The opinion of the court was delivered by: Gregory G. Hollows United States Magistrate Judge
Defendants in the above referenced case were indicted on various controlled substances charges in May of 2010 for activities involving cocaine and methamphetamine. The federal case evolved from a state murder investigation. At least one search warrant was issued by a state judge in connection with that murder investigation. An important component of the state search warrant was an affidavit executed by Stanislaus County District Attorney investigator Kirk Bunch. During the course of execution of this warrant, controlled substances underlying the present federal charges were discovered. At some point, the United States Attorney determined to bring the controlled substances charges in federal court.
Defendant Khan, joined by his co-defendant, brought a motion to compel discovery (Docket #36) and a motion to compel the government (pursuant to United States v. Henthorn, 931 F.2d 29 (9th Cir. 1991)) to review the personnel file of Investigator Bunch (Docket # 39). At hearing, the motion to compel discovery was withdrawn without prejudice. However, Khan desired to proceed on the Henthorn motion.*fn1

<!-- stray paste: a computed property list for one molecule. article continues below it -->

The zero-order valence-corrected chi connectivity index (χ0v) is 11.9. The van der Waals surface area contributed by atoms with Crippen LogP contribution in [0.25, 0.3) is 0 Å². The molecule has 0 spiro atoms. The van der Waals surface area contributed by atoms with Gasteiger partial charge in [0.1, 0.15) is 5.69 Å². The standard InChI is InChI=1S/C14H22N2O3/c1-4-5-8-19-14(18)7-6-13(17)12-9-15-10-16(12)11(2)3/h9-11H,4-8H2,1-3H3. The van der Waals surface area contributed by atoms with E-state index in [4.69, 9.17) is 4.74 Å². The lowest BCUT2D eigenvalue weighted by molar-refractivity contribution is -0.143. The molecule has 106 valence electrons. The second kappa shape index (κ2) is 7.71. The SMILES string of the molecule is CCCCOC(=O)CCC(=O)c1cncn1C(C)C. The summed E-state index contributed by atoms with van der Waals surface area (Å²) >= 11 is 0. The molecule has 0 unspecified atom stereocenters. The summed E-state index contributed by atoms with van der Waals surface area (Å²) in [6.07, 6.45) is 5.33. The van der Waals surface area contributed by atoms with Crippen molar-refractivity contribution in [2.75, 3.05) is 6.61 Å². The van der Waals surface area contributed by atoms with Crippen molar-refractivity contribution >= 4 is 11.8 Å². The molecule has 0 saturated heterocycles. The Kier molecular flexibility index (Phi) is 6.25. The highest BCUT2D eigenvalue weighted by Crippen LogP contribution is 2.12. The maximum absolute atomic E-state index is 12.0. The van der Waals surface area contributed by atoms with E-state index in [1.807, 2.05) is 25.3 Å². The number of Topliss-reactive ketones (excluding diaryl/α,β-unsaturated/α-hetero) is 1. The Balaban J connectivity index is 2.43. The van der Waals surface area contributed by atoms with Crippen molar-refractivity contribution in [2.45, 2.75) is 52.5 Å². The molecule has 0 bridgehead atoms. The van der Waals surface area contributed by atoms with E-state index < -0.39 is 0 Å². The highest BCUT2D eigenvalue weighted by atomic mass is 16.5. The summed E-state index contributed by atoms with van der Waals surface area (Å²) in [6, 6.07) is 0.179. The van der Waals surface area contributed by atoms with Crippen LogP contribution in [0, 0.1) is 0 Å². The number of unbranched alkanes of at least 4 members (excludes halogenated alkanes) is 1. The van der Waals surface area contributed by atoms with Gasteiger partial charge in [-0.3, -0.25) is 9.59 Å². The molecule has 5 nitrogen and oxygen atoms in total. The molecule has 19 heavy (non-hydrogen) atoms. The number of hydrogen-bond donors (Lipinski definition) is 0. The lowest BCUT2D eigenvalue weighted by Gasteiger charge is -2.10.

Khan desires the Henthorn review because he plans to file in the
future a motion to suppress based on a Franks violation.*fn2
Khan relates that the "defense is informed and believe[s]
that Bunch has a history of engaging in misconduct, and has a
reputation in the legal community in Modesto as being dishonest and
untrustworthy." Motion, Points and Authorities, at 2. The defense
assumes that the government will have to call Bunch at any future
evidentiary hearing regarding the Franks motion; thus, it is entitled
to have the government presently conduct the required Henthorn
Two reasons require the denial of Khan's Henthorn motion: (1) at least under the present record, under Ninth Circuit precedent, Investigator Bunch is not a person whose files are subject to Henthorn; (2) as no evidentiary hearing for a Franks motion has been ordered, Bunch's anticipated testimony at such a speculative hearing does not trigger any present Henthorn review duties on the part of the government.